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Kansas: Self-Defense Must be Disproved in Prison Disciplinary Proceeding

by Lonnie Burton

The Kansas Supreme Court held on June 17, 2016 that prison authorities must disprove a claim of self-defense when a prisoner is charged with fighting and asserts he was merely defending himself. The ruling overturned a Court of Appeals decision which had upheld a judgment by a hearing officer that placed the burden to show self-defense on the prisoner.

William May was incarcerated at the Larned Correctional Facility in Kansas in 2012 when he got into a fight with a fellow prisoner. May claimed he was attacked and only defended himself, but still was found guilty of fighting by the hearing officer, who held that “with no evidence of self-defense,” he had been “involved in a fight.”

May then filed a petition challenging his infraction under K.S.A. 60-1501 in Reno County District Court, claiming there was no evidence to support the decision of the hearing officer and asking the court to reverse the infraction. Finding that the hearing officer “made no attempt to evaluate the reasonableness” of May’s self-defense claim, the district court held the decision violated May’s right to due process and overturned the guilty finding.

The Kansas Court of Appeals reversed, however, holding that “some evidence” supported the hearing officer’s decision and prison officials were “not obligated to disprove self-defense.”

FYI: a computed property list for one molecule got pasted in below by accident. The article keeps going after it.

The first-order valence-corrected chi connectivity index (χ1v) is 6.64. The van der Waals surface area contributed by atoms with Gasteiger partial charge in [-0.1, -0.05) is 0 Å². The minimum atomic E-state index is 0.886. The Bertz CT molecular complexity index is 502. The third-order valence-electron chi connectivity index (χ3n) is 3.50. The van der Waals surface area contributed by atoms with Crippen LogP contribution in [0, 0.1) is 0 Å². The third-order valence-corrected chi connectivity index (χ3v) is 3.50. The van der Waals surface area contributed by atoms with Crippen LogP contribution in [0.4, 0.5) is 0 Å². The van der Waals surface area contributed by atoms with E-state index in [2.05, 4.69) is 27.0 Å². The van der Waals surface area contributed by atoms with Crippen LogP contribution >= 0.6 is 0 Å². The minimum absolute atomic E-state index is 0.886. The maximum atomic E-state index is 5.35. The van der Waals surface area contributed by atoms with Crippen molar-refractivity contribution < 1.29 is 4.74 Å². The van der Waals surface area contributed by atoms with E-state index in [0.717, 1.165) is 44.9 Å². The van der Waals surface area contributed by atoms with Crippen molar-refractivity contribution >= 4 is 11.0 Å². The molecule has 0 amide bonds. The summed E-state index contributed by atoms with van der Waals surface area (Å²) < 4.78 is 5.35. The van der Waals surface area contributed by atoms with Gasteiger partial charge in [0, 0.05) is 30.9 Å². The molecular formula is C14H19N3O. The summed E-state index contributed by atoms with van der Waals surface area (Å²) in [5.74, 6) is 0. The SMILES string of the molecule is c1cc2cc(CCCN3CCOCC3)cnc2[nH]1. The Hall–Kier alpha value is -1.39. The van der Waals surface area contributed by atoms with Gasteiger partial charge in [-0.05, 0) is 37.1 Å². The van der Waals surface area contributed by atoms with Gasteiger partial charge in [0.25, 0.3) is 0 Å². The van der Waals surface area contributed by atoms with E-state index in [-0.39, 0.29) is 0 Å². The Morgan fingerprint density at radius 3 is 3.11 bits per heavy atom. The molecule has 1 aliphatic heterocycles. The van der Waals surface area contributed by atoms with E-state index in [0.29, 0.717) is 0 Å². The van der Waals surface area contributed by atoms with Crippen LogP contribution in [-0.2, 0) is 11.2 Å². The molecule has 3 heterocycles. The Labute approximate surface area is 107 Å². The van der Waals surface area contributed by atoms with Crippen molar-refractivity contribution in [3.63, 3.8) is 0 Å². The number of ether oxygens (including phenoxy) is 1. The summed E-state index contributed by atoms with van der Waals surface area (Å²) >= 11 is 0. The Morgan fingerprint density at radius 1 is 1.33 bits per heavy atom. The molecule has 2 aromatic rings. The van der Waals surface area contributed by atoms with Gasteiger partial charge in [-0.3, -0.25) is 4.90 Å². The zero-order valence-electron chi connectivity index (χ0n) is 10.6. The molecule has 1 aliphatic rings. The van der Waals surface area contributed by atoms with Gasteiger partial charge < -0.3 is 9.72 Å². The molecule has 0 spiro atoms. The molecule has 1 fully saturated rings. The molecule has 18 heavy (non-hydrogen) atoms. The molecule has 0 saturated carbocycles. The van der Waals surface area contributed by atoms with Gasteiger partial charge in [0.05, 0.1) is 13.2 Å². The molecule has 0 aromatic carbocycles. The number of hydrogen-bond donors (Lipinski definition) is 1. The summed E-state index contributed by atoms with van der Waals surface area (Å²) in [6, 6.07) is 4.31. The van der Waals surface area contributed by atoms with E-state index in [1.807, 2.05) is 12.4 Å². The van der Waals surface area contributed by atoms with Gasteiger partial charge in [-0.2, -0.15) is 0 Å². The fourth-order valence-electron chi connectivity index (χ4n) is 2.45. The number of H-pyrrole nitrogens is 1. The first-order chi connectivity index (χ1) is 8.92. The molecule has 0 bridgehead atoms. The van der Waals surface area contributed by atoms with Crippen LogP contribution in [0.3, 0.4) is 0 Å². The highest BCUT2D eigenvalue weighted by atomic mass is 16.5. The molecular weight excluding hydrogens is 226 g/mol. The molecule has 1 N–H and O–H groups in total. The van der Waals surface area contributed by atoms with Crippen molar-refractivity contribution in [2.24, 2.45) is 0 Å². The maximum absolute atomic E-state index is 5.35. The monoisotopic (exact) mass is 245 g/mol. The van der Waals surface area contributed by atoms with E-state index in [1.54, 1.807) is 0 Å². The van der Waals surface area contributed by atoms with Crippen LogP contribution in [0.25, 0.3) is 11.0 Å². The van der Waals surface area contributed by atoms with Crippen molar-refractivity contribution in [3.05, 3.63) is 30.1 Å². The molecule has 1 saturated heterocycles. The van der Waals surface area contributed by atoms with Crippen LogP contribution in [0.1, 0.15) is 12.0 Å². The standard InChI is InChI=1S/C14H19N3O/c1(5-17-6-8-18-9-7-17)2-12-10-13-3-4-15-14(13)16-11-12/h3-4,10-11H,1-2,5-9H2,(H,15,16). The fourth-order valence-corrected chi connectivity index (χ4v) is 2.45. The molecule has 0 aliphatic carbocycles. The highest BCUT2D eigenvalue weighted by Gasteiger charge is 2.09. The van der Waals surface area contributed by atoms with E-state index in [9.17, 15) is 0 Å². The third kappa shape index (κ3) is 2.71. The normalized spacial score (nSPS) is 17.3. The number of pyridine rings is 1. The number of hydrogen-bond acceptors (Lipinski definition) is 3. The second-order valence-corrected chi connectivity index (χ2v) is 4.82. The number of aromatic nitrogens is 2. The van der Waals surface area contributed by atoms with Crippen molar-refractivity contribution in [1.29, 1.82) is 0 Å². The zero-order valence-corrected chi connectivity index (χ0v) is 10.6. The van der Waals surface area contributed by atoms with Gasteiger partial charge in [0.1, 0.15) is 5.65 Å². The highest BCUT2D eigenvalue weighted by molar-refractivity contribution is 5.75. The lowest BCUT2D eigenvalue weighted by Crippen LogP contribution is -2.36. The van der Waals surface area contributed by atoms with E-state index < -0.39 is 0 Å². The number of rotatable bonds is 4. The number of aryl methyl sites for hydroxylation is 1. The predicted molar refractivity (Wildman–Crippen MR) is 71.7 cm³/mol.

May filed a petition for review with the Kansas Supreme Court, which overturned the appellate ruling and affirmed the district court’s order nullifying the infraction.

In holding that a Kansas prisoner has a right under the U.S. and Kansas constitutions to a claim of self-defense, and that when such a claim is made it is up to prison officials to produce at least “some evidence” to disprove it, the Court cited to the prison regulation that defines fighting. K.A.R. 44-12-301 provides as follows: “Fighting or other activity which constitutes violence, or which is likely to lead to violence, is prohibited unless such activity is in self-defense.”

The state Supreme Court held that the plain language of K.A.R. 44-12-301 makes the absence of self-defense an essential element of fighting. “A defendant claiming self-defense must first meet the burden to come forward with some competent evidence in support of the claim, and thereafter, the state has the burden of disproving the defense,” the Court wrote.

The presence of the language “unless such activity was in self-defense,” the Supreme Court ruled, establishes a burden on prison disciplinary officials to prove the “activity” was not in “self-defense.”

Recognizing the quantum of evidence needed to support a prison disciplinary action is minimal, the Court nevertheless found that there was “nary a scintilla” of evidence in May’s case to conclude he was not acting in self-defense.

“May was not accorded due process when he was found to have violated K.A.R. 44-12-301 despite a complete failure of proof of one of the elements of the offense,” the Kansas Supreme Court concluded, and therefore reversed the appellate ruling. See: May v. Cline, 304 Kan. 671, 372 P.3d 1242 (Kan. 2016). 

Related legal case

May v. Cline


 

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